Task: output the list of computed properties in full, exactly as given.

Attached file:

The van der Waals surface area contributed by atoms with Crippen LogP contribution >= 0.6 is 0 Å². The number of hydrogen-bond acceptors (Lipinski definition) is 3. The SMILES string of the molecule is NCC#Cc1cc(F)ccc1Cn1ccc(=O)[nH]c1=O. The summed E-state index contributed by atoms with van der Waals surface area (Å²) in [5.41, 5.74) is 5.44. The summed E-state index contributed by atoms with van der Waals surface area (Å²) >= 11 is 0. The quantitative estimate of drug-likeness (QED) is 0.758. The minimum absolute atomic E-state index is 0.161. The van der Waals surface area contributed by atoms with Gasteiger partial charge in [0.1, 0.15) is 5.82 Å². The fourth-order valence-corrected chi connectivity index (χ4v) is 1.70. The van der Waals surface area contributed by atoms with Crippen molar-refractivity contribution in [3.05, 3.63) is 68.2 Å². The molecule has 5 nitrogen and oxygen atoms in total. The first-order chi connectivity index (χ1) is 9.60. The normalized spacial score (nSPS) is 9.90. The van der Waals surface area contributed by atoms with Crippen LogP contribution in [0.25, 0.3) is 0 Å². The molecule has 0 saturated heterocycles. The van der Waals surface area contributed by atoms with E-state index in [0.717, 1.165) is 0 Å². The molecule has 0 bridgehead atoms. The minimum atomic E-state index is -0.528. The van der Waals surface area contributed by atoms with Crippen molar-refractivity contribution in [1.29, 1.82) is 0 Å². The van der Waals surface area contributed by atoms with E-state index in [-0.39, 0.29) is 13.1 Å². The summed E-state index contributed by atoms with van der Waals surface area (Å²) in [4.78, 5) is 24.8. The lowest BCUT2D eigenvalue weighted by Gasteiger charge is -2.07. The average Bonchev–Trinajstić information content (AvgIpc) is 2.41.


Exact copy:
The van der Waals surface area contributed by atoms with Crippen LogP contribution >= 0.6 is 0 Å². The number of hydrogen-bond acceptors (Lipinski definition) is 3. The SMILES string of the molecule is NCC#Cc1cc(F)ccc1Cn1ccc(=O)[nH]c1=O. The summed E-state index contributed by atoms with van der Waals surface area (Å²) in [5.41, 5.74) is 5.44. The summed E-state index contributed by atoms with van der Waals surface area (Å²) >= 11 is 0. The quantitative estimate of drug-likeness (QED) is 0.758. The minimum absolute atomic E-state index is 0.161. The van der Waals surface area contributed by atoms with Gasteiger partial charge in [0.1, 0.15) is 5.82 Å². The fourth-order valence-corrected chi connectivity index (χ4v) is 1.70. The van der Waals surface area contributed by atoms with Crippen molar-refractivity contribution in [3.05, 3.63) is 68.2 Å². The molecule has 5 nitrogen and oxygen atoms in total. The first-order chi connectivity index (χ1) is 9.60. The normalized spacial score (nSPS) is 9.90. The van der Waals surface area contributed by atoms with Crippen LogP contribution in [0.25, 0.3) is 0 Å². The molecule has 0 saturated heterocycles. The van der Waals surface area contributed by atoms with E-state index in [0.717, 1.165) is 0 Å². The molecule has 0 bridgehead atoms. The minimum atomic E-state index is -0.528. The van der Waals surface area contributed by atoms with Crippen molar-refractivity contribution in [1.29, 1.82) is 0 Å². The van der Waals surface area contributed by atoms with E-state index in [-0.39, 0.29) is 13.1 Å². The summed E-state index contributed by atoms with van der Waals surface area (Å²) in [4.78, 5) is 24.8. The lowest BCUT2D eigenvalue weighted by Gasteiger charge is -2.07. The average Bonchev–Trinajstić information content (AvgIpc) is 2.41.